Grumbling About China and the Renminbi

Wonder why President Obama's trip this week to China didn't go more smoothly? Meetings between Obama and top Chinese leaders were reportedly stiff; the Chinese also limited domestic press coverage of Obama's appearances. The explanation is disarmingly obvious: huge disagreements separate the two countries that can't easily be papered over.

Anyone doubting that ought to take a quick read of the latest annual report from the U.S.-China Economic and Security Review Commission, a group established by Congress in 2000 to examine the connections between the countries' economic relations and broader issues of national security. The Commission has typically been more suspicious of Chinese policies and motives than many American analysts. This year's report is no exception.

The picture of China drawn by the Commission is of a rapidly-growing country that, through an undervalued exchange rate and systematic industrial policies, increasingly challenges the U.S. economy and is rapidly expanding and modernizing its military. The commission cited estimates that China's currency, the renminbi (RMB), is undervalued by 12 percent to 40 percent. Despite a 4 trillion RMB ($586 billion) "stimulus" package announced in Nov. 2008—to offset the effects of the global economic crisis—China "is still pursuing an export-led strategy," the report said. At the end of September, China's foreign exchange reserves totaled $2.27 trillion.

Though the U.S.-China trade deficit in 2009 of $144 billion (through August) was down 17.6 percent from the same period in 2008, most of the decline reflected the deep U.S. recession and less demand from American consumers. In fact, the report said, China's share of the total (non-oil) U.S. trade deficit continues to rise and is now about 80 percent, up from 40 percent as recently as 2005. The Commission echoed the criticism of many U.S. economists who argue that China's large trade surpluses, reinvested in heavily in U.S. Treasury bonds, contributed to the present economic crisis. The argument is that the reinvested dollars kept interest rates down and caused banks and other investors to shift funds into riskier mortgage-related securities with higher interest rates.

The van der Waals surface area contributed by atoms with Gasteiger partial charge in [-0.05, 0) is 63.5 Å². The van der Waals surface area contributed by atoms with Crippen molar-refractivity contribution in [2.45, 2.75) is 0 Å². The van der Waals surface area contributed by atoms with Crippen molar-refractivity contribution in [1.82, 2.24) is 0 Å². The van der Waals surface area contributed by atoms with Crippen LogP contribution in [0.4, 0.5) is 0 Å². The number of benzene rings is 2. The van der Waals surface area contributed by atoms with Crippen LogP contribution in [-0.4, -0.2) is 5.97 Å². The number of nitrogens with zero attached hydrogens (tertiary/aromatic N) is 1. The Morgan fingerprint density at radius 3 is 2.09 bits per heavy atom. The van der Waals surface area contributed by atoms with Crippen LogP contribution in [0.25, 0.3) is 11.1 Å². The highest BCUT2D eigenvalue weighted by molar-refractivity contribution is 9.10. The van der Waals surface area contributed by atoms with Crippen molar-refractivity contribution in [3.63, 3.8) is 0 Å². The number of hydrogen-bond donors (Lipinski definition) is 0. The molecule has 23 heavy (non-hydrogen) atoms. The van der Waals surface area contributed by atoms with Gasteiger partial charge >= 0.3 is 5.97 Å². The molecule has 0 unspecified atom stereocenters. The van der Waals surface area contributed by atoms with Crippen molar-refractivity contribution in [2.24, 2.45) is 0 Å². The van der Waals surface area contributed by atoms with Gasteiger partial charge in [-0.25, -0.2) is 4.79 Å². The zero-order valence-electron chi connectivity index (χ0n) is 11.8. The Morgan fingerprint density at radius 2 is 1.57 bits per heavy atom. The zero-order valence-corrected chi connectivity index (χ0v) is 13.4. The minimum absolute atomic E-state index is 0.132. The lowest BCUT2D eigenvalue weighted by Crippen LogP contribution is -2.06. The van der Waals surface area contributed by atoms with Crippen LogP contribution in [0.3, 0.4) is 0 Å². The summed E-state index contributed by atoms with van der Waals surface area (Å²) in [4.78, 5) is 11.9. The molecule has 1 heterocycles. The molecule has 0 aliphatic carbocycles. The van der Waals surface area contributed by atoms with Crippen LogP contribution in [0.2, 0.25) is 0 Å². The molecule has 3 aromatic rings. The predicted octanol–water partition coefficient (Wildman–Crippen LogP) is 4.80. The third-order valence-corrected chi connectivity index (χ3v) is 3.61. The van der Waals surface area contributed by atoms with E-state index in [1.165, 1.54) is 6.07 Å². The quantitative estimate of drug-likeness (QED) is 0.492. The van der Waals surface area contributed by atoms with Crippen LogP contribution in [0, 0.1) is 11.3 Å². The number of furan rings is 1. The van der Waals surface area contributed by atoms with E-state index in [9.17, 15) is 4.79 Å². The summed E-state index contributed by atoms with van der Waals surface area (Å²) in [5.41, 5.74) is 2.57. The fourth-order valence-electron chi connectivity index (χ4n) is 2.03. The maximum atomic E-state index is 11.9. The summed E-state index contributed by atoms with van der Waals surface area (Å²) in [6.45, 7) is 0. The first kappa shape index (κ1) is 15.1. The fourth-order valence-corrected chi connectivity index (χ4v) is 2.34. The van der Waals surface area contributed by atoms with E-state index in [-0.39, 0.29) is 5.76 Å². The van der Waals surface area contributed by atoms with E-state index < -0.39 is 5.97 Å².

"If China continues to pursue huge trade and investment surpluses and to accumulate vast financial claims, it will hinder the necessary global economic adjustment, create excess manufacturing capacity, and lay groundwork for the next [economic] crisis," the report warned.

Aside from trade policies, the report also alleged that China has stepped up its cyber attacks against U.S. private and government data networks. It cited Defense Department estimates that "malicious" incidents against DOD systems had doubled since 2005, from 23,03l to 54,640 in 2008, and are on track to increase another 60 percent in 2009. The Commission conceded that tracing the origins of cyber attacks is difficult and that many come from ""private hacking groups.". However, the report contended that the technical features and targets of some attacks pointed to heavy Chinese involvement.

On military matters, the Commission said that, supported by an expanding economy, China "has embarked on its largest naval modernization since the founding of the PRC [People's Republic of China] in 1949." The main aim is to deter "Taiwan from declaring independence" and "to impede other nations—including the United States—from intervening on Taiwan's behalf." In recent years, the report said, China had purchased or built 38 submarines, 13 destroyers and 16 frigates and has developed "advanced offensive and defensive weapons, such as anti-ship cruise missiles, land –attack cruise missiles, and sea mines." However, American officials believe that the United States retains naval superiority in the region.

The Commission's powers are confined to investigations and recommendations to Congress. Its recommendations this year included making more formal complaints to the World Trade Organization about Chinese trading practices and taking legislative steps to offset the effects of the undervalued RMB.